by Nancy Bradfield, page 253:
|On the left, skirt before adding a small bustle pad. |
On the right, a much-improved silhouette with a little padding!
|Small cotton pad measures 7" long, and ties under the pleats at the back with cotton tapes. |
With the base done, it was time to trim the skirt! I played around with different designs, thinking first of deep rows of ruffles or pleats, and then settled on box-pleated bias bands. After cutting, seaming, and pressing all the bias strips together, I eyeballed and pinned wide box pleats, making enough for the skirt hem, and for trimming the draperies too:
|To make the trim, I cut and stitched bands of bias together.|
I turned and pressed the top and bottom edges inwards by a half-inch each.
Then, I eyeballed and pinned wide box pleats along the strips.
Pinning a row of pleated trim all around the skirt, I top-stitched them around the hem at the top and bottom edges to secure the individual box pleats and mount the trim.
|Pinning the box-pleated trim in place.|
Here's what the newly-trimmed skirt looked like when finished:
|Finished skirt with a box-pleated, bias band of trim: front and side views.|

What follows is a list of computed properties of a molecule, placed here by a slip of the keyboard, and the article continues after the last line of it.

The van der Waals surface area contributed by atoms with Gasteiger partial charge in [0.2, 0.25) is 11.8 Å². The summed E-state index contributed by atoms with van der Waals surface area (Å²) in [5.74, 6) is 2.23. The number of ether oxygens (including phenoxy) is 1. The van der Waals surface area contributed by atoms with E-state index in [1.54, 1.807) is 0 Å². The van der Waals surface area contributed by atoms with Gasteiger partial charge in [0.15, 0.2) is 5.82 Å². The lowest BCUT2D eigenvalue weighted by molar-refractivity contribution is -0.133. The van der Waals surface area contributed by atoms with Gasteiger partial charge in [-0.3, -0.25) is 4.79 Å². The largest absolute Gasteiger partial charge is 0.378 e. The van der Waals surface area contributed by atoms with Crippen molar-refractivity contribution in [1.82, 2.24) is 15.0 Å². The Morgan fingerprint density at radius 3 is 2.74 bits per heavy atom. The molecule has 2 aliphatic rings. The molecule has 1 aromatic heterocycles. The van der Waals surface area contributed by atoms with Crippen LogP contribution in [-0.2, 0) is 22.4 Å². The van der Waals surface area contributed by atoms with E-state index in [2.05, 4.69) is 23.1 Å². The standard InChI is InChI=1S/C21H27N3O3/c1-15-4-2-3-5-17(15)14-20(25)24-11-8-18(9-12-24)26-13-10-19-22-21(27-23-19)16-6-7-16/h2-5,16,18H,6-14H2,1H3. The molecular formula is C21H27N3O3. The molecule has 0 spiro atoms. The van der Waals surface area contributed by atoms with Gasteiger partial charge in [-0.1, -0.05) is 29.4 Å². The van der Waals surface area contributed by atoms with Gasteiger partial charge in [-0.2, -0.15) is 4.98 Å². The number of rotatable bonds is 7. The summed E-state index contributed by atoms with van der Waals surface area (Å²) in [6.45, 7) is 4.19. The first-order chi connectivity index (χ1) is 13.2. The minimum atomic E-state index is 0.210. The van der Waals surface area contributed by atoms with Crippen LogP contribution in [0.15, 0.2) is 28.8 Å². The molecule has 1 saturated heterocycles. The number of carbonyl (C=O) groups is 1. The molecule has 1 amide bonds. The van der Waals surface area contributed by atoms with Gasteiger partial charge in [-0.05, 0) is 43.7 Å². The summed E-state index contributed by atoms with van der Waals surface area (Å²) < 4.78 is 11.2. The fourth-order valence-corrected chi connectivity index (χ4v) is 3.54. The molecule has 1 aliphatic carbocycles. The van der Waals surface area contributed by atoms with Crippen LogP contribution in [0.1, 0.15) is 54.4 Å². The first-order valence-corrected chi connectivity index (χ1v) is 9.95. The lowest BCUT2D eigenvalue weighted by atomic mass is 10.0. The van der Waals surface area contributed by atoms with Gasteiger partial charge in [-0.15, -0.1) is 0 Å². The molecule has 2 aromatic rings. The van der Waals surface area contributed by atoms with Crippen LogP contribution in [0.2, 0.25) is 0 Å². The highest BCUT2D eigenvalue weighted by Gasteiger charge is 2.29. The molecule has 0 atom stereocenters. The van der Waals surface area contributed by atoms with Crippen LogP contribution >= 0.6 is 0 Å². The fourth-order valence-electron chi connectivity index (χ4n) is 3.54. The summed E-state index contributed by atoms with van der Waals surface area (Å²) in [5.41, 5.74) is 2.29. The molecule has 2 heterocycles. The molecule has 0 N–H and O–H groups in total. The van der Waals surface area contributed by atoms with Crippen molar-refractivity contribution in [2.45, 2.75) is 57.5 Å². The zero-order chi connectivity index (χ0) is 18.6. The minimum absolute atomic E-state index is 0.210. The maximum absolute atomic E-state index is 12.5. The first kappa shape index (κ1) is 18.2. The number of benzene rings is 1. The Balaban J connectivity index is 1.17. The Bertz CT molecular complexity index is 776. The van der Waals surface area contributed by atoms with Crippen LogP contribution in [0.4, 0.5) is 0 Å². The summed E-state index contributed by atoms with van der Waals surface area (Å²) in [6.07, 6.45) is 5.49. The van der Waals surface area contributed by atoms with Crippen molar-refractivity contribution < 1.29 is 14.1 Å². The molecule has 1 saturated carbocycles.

|Additional side and side-back views of the finished skirt.|
With the skirt finished, I moved onto the draperies. For these, I traced the pieces from Truly Victorian's 1886 Asymmetrical Drapery Add-on pattern (TV382)
. According to the pattern directions, this add-on is made one with the skirt; but mine is meant to be a separate piece and pleated onto its own waistband. This way, I can mix-and-match the pieces, if I do end up making a navy-blue wool or solid silk underskirt.
|Drapery in progress...a look at the finished front.|
The front and back draperies were trimmed and pleated separately,
before being joined at the sides and attached to a waistband.
I lined both the front and back draperies with cotton lawn to give them more body. I applied the same box-pleated bias trim to the long sides, playing with the direction of the plaids.
|Inside view of the front drapery, showing cotton lawn lining.|
Both the front and back draperies were finished with 1" hems,
and trimmed with the matching box-pleated bias bands.
After both the front and back draperies were trimmed and pleated, I attached them together at the left side. I mounted them on a waistband - this time made of the fashion fabric with lining - matching the pleats to the front, sides, and back of the skirt. The waistband overlaps at the right, and fastens with a metal skirt hook and bar. With that, both the skirt and draperies were complete!
Completed Project Pictures
Finished skirt and draperies for my c.1883-86 plaid ensemble:
|Font view of c.1883-86 plaid skirt & draperies.|
|My favorite side view - just look at all of those pleats!|
|Back view of the c.1883-86 plaid skirt & draperies.|
|Detail shot of the burnous pleats, which are large folds of fabric left free from the waistband |
and hang down in a cascading loop.
Wish me luck as I tackle a bodice and tall hat next!